<!-- A shared MenuFlyout resource assigned to a Button -->
<Button Flyout="{StaticResource SharedMenuFlyoutResource}"/>

<!-- A shared MenuFlyout resource assigned to a FrameworkElement -->
<TextBlock FlyoutBase.AttachedFlyout="{StaticResource SharedMenuFlyoutResource}"/>


Placing a MenuFlyout

By default, a MenuFlyout is shown above the element it’s attached to. You can change the flyout’s preferred placement by setting the Placement property to a FlyoutPlacementMode value of Top, Bottom, Left, or Right. The flyout is shown using the preferred placement if there's space for it on the screen. If there isn’t enough space, like when the element is near the edge of the screen, the flyout is placed using this fallback order:

PlacementFall back order
TopTop > Bottom > Left > Right
BottomBottom > Top > Left > Right
LeftLeft > Right > Top > Bottom
RightRight > Left > Top > Bottom

 

You can specify the preferred placement of the MenuFlyout by setting the Placement property as shown here.



    <Flyout x:Key="ImagePreviewFlyout" Placement="Right">
    ...
    </Flyout>


Note  In a Windows Phone Store app, MenuFlyout always takes up the full width of the screen. Top and Bottom values are ignored when the app is in landscape orientation, and Left and Right values are ignored when the app is in portrait orientation.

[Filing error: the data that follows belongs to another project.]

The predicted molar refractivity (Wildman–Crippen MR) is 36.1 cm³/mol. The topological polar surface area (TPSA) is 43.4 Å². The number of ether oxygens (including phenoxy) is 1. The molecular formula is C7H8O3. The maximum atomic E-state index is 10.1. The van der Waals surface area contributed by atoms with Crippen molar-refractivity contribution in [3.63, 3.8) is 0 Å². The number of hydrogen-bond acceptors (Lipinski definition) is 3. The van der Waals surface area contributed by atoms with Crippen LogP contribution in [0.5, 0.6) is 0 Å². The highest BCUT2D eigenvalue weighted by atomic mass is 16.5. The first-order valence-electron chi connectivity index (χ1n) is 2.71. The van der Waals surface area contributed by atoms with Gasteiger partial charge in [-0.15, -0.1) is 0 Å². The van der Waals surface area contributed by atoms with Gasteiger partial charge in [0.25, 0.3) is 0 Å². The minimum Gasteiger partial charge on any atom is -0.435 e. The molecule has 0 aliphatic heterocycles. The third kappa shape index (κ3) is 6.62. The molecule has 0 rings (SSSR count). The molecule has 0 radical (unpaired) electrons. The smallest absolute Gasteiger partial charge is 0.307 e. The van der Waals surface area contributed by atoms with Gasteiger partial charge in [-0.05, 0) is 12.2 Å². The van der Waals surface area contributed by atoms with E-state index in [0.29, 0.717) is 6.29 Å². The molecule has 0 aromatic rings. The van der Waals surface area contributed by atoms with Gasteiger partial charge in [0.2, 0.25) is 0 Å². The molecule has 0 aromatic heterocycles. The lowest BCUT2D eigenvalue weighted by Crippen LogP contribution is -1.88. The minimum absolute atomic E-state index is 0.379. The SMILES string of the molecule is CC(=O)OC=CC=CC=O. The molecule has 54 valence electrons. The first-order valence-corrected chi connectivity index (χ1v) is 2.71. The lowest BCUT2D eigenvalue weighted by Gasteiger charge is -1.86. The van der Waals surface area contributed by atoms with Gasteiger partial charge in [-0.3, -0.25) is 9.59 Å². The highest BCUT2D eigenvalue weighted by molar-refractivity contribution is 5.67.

Styling a MenuFlyout

The body of a MenuFlyout is always shown using either the light or high-contrast theme. You can't style a MenuFlyout control directly.

You can modify some aspects of the flyout's appearance, such as background, border, size constraints, and ScrollViewer settings, by styling the flyout's MenuFlyoutPresenter.

In the image flyout example shown previously, the flyout's appearance is modified to have a light blue border by setting the MenuFlyoutPresenterStyle, as shown here.



        <MenuFlyout.MenuFlyoutPresenterStyle>
            <Style TargetType="MenuFlyoutPresenter">
                <Setter Property="BorderBrush" Value="CornflowerBlue"/>
                <Setter Property="BorderThickness" Value="5"/>
            </Style>
        </MenuFlyout.MenuFlyoutPresenterStyle>


Samples

To learn more about the MenuFlyout control, download the XAML Flyout and MenuFlyout sample.

Summary and next steps

You learned how to use a MenuFlyout control to temporarily show a list of contextual commands or options to a user.

Learn how to use a Flyout control to show contextual info and actions to users in the Quickstart: Adding a MenuFlyout tutorial.